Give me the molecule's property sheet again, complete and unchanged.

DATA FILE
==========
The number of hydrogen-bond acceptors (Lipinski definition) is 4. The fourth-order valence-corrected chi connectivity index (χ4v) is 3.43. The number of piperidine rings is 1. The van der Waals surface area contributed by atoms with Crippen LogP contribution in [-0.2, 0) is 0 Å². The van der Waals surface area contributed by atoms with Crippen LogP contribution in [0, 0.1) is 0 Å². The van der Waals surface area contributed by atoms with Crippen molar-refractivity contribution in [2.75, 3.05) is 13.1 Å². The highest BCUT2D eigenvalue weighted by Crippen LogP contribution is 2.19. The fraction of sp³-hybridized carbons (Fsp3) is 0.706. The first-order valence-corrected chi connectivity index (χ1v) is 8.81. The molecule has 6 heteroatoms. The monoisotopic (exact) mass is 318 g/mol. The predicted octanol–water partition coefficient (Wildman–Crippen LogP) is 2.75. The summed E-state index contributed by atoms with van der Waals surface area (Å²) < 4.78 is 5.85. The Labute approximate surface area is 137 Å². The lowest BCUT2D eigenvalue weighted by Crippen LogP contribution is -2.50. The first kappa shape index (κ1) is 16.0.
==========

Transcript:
The number of hydrogen-bond acceptors (Lipinski definition) is 4. The fourth-order valence-corrected chi connectivity index (χ4v) is 3.43. The number of piperidine rings is 1. The van der Waals surface area contributed by atoms with Crippen LogP contribution in [-0.2, 0) is 0 Å². The van der Waals surface area contributed by atoms with Crippen LogP contribution in [0, 0.1) is 0 Å². The van der Waals surface area contributed by atoms with Crippen molar-refractivity contribution in [2.75, 3.05) is 13.1 Å². The highest BCUT2D eigenvalue weighted by Crippen LogP contribution is 2.19. The fraction of sp³-hybridized carbons (Fsp3) is 0.706. The first-order valence-corrected chi connectivity index (χ1v) is 8.81. The molecule has 6 heteroatoms. The monoisotopic (exact) mass is 318 g/mol. The predicted octanol–water partition coefficient (Wildman–Crippen LogP) is 2.75. The summed E-state index contributed by atoms with van der Waals surface area (Å²) < 4.78 is 5.85. The Labute approximate surface area is 137 Å². The lowest BCUT2D eigenvalue weighted by Crippen LogP contribution is -2.50. The first kappa shape index (κ1) is 16.0.